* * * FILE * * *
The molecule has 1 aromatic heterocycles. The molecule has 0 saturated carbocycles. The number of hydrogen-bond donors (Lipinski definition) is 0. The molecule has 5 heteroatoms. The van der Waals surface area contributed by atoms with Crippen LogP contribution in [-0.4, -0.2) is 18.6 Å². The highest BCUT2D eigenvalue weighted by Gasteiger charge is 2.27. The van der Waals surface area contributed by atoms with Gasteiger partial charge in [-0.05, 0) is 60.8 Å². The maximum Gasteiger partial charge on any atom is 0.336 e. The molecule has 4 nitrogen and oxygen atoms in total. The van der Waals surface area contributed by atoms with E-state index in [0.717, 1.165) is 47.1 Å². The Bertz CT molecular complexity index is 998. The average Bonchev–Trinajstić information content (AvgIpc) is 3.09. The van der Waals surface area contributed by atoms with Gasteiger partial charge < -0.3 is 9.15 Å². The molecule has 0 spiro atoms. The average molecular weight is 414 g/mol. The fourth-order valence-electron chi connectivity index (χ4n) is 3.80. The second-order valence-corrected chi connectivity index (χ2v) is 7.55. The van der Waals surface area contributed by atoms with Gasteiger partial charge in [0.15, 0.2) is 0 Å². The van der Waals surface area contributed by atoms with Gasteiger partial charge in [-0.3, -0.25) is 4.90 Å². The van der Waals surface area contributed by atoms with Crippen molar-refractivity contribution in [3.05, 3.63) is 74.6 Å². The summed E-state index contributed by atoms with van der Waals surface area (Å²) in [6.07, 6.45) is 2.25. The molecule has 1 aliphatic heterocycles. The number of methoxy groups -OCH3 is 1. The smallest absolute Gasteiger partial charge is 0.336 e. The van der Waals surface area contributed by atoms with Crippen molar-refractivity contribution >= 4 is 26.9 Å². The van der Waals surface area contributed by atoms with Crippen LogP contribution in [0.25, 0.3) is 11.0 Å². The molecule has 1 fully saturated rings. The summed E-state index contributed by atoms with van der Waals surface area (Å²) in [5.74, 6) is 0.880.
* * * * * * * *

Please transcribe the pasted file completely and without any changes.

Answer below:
The molecule has 1 aromatic heterocycles. The molecule has 0 saturated carbocycles. The number of hydrogen-bond donors (Lipinski definition) is 0. The molecule has 5 heteroatoms. The van der Waals surface area contributed by atoms with Crippen LogP contribution in [-0.4, -0.2) is 18.6 Å². The highest BCUT2D eigenvalue weighted by Gasteiger charge is 2.27. The van der Waals surface area contributed by atoms with Gasteiger partial charge in [-0.05, 0) is 60.8 Å². The maximum Gasteiger partial charge on any atom is 0.336 e. The molecule has 4 nitrogen and oxygen atoms in total. The van der Waals surface area contributed by atoms with E-state index in [0.717, 1.165) is 47.1 Å². The Bertz CT molecular complexity index is 998. The average Bonchev–Trinajstić information content (AvgIpc) is 3.09. The van der Waals surface area contributed by atoms with Gasteiger partial charge < -0.3 is 9.15 Å². The molecule has 0 spiro atoms. The average molecular weight is 414 g/mol. The fourth-order valence-electron chi connectivity index (χ4n) is 3.80. The second-order valence-corrected chi connectivity index (χ2v) is 7.55. The van der Waals surface area contributed by atoms with Gasteiger partial charge in [0.15, 0.2) is 0 Å². The van der Waals surface area contributed by atoms with Gasteiger partial charge in [-0.3, -0.25) is 4.90 Å². The van der Waals surface area contributed by atoms with Crippen molar-refractivity contribution in [3.05, 3.63) is 74.6 Å². The summed E-state index contributed by atoms with van der Waals surface area (Å²) in [6.07, 6.45) is 2.25. The molecule has 1 aliphatic heterocycles. The number of methoxy groups -OCH3 is 1. The smallest absolute Gasteiger partial charge is 0.336 e. The van der Waals surface area contributed by atoms with Crippen molar-refractivity contribution >= 4 is 26.9 Å². The van der Waals surface area contributed by atoms with Crippen LogP contribution in [0.25, 0.3) is 11.0 Å². The molecule has 1 fully saturated rings. The summed E-state index contributed by atoms with van der Waals surface area (Å²) in [5.74, 6) is 0.880.